Father Juan Santillan was born at the spot that is now Dodger Stadium's third base bag.
So when Peter O'Malley announced Monday that he plans to sell the team, Santillan, and many others who were forced off their property to make room for the stadium, had bitter remembrances of things past.
"This just brings back thoughts of deceit and lies and trauma," said Santillan, who now is the pastor of a church in nearby Lincoln Heights. "These are memories of a community displaced, of seeing houses being torn down, people crying, families not knowing where to go."
The communities that surround Dodger Stadium are still filled with thousands of people who were forced off the property, or had friends and relatives forced off the property or who sympathized with those forced off the property. For them, Monday's announcement by O'Malley represent the dark side of the Dodger dream.
Many Los Angeles fans mourned O'Malley's decision, and praised his low-key management style--during an era of boorish owners--and the winning teams he brought to the city.
Luring the Dodgers to Los Angeles and the creation of Dodger Stadium were seminal events in the city's history. And while they took place almost 50 years ago, the memories are still painful for many, particularly in the predominantly Latino communities that ring the stadium. These residents say they are not sorry to see O'Malley go. They denounced him for not doing more for the surrounding communities and decried his father, Walter, for the way he acquired the property for the stadium and how the residents were evicted.
"I never bought a ticket to a Dodger game and I never will," said Virginia Pinedo-Bye, who was raised less than a mile from the stadium and still lives in the neighborhood. "When Dodger Stadium opened, me and a girlfriend threw tomatoes at it. I still feel the same way about the place."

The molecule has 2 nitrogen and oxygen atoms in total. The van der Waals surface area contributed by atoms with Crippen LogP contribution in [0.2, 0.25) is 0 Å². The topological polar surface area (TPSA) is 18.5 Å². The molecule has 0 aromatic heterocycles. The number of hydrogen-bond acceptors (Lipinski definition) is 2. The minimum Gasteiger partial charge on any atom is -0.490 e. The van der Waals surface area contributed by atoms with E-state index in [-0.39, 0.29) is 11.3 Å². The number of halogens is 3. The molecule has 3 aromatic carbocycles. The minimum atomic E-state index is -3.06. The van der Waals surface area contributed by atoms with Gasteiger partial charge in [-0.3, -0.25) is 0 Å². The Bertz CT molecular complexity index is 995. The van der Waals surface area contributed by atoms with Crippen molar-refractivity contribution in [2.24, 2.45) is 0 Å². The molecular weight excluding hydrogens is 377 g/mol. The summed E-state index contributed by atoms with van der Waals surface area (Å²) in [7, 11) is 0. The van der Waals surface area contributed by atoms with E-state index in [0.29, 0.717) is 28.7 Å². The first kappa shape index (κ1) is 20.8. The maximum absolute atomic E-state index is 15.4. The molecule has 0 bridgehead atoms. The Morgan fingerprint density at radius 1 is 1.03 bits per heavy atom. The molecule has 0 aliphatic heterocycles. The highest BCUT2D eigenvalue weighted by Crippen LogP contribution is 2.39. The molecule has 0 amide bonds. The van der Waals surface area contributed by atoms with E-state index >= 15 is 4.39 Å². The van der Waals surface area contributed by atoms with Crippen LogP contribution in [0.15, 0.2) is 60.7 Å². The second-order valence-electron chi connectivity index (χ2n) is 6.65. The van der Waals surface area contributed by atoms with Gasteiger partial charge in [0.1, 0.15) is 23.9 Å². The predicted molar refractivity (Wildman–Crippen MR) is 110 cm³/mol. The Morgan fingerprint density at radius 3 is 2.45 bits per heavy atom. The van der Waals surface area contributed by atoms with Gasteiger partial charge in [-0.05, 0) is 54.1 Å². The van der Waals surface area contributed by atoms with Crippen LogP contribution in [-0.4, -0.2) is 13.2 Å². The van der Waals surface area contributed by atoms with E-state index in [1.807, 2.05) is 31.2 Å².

When Pinedo-Bye was a young girl, about 1,000 Latinos lived in the foothills of Chavez Ravine, a close-knit community that residents called Palo Verde, or Green Tree.
Before the Dodgers moved to Los Angeles, most of the residents were evicted to make room for a federally funded housing project. But the city did not support the project and the land remained vacant for several years. The federal government eventually agreed to sell the land to the city--at below-market price--under the condition that it be used "for public purposes only."
In what many contended was a sweetheart deal, the city in 1958 agreed to trade the land for the South-Central site of Wrigley Field, which O'Malley owned. He was prepared to build Dodger Stadium, but the next year about 20 homeowners still remaining refused the city's buyout offers and were physically removed by sheriff's deputies. O'Malley began building Dodger Stadium the next year and the $20-million stadium opened in 1962.
Juan Santillan's family, who had lived at Chavez Ravine since 1928, were forced out in the mid-1950s. His parents, who spoke little English, left a Latino community and moved to a predominantly Italian neighborhood in Lincoln Heights.
Santillan, who is the pastor at Our Lady Help of Christian Church, said that when the Pope spoke at Dodger Stadium in 1987 all the priests in the city were invited. But he refused to attend.
"There were too many bad memories there, too much hurt and pain," he said. "And after all that struggle, what's the conclusion? They're selling it. It leaves me with an empty feeling"
While Santillan's anger stems from decisions made by Walter O'Malley, Sallie Neubauer is unhappy with Peter's tenure. Neubauer, president of the Citizens Committee to Save Elysian Park, said that during the past two decades Peter O'Malley has not responded to community complaints about traffic, noise, trash and crime problems associated with Dodger games. It was only last year, whey O'Malley had expressed interest in building a professional football stadium, that he showed an interest in working with neighborhood associations, she said.
Mike Bye, who lives a few hundreds yards from the stadium, said that at least Dodger executives were accessible during the football discussions. He is fearful that another owner may simply impose his will without listening to anyone in the community.
"You know, a lot of these baseball owners are not the greatest people in the world," Bye said. "O'Malley seemed like a decent guy. Who knows what we're going to get next?"